Like many romantic composers, Brahms idolized Beethoven, and often found composing to be a difficult task. When Beethoven died in 1827, he left the musical world in the shadow of his Ninth Symphony. Brahms was deeply affected by this symphony, and like most romantics, was timid to create a symphony in the Ninth’s shadow. It took Brahms fifteen years to create his first symphony. This could have been because of the pressure of the Ninth Symphony, but also because of his composing style, with most of his efforts going towards counterpoint, harmony, and variations. His Second Symphony however, only took several months, and was composed during the summer of 1877. Aside from counterpoint, harmony, and variation, melody was also very important, and the Second Symphony puts the usage of melodies to work. (Coincidentally, the only “song tune” used in his first symphony appears in the finale and resembles the “Ode To Joy” tune from Beethoven’s Ninth). David Hurwitz, author of Brahms’ Symphonies, describes the melodic tune that runs through the Second Symphony:
The form of Brahms’ tune, in three phases having the shape AAB, turns out to be significant, for every movement in the Second Symphony features a melody of this type... ...Using similar melodic shapes in each movement constitutes a particularly helpful way to create a feeling of unity throughout the symphony. ...One of the most powerful (and infrequently discussed) binding techniques is not literal repetition, but rather suggestion – the ability to hint audibly at relationships between outwardly different melodies, producing what is in effect a “family” resemblance.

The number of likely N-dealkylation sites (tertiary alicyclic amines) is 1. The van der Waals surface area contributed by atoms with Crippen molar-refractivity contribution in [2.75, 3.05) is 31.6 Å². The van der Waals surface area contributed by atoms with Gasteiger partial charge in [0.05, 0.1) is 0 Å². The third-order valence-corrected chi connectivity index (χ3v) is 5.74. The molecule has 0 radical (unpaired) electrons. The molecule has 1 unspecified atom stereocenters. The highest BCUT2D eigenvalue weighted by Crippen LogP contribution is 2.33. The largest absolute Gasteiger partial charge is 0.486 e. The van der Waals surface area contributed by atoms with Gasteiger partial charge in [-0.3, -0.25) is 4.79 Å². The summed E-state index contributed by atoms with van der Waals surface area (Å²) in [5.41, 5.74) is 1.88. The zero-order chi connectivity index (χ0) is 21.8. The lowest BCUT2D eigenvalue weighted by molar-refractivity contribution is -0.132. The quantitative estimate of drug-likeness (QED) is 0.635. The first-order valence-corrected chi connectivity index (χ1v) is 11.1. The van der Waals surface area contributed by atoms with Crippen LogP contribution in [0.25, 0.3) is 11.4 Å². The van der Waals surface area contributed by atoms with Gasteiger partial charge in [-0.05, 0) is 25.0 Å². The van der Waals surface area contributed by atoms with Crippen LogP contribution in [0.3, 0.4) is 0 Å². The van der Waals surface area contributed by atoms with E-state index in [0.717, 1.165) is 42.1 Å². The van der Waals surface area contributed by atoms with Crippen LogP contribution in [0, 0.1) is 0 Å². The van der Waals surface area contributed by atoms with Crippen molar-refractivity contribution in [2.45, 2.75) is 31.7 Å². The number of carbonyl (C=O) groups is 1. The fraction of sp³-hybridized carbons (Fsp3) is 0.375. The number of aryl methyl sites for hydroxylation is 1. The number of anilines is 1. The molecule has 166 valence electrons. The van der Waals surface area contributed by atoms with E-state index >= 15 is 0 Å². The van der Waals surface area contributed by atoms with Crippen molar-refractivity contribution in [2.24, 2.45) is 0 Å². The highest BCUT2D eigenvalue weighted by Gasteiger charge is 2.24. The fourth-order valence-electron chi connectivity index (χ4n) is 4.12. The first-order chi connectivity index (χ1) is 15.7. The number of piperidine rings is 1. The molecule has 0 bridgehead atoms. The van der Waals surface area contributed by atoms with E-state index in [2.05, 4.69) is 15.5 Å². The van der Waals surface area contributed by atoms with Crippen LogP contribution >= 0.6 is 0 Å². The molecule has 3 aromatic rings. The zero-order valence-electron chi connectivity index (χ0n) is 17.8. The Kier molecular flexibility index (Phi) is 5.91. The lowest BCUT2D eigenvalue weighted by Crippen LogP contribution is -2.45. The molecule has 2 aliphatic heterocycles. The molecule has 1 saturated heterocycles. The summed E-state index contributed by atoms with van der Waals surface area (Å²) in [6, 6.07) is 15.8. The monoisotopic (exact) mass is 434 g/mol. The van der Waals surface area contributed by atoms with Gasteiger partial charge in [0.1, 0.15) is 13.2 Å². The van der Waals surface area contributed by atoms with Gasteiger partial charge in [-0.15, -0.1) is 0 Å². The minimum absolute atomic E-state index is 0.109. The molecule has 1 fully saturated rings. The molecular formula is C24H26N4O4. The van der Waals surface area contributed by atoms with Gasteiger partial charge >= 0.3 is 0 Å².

Hurwitz warns that dealing with self-contained or similar melodies have risks, as really beautiful and distinctive tunes tend to resist being developed symphonically. But as critics throughout history suggest, the end result bores nothing but absolute success for Brahms.
The type of musicality that I witnessed that night was nothing out of the ordinary for Brahms. His usage of mixed styles and suggestive melodies bring great listening pleasure to those who are fortunate to be exposed to such beauty. Regardless of the ever-changing centuries, one thing will remain in time indefinitely: the shadow of Beethoven’s Ninth has been extended by the height of Brahms’ powerful music, and the shadow will continue to stretch as more people uncover the sheer beauty that is Brahms and his music.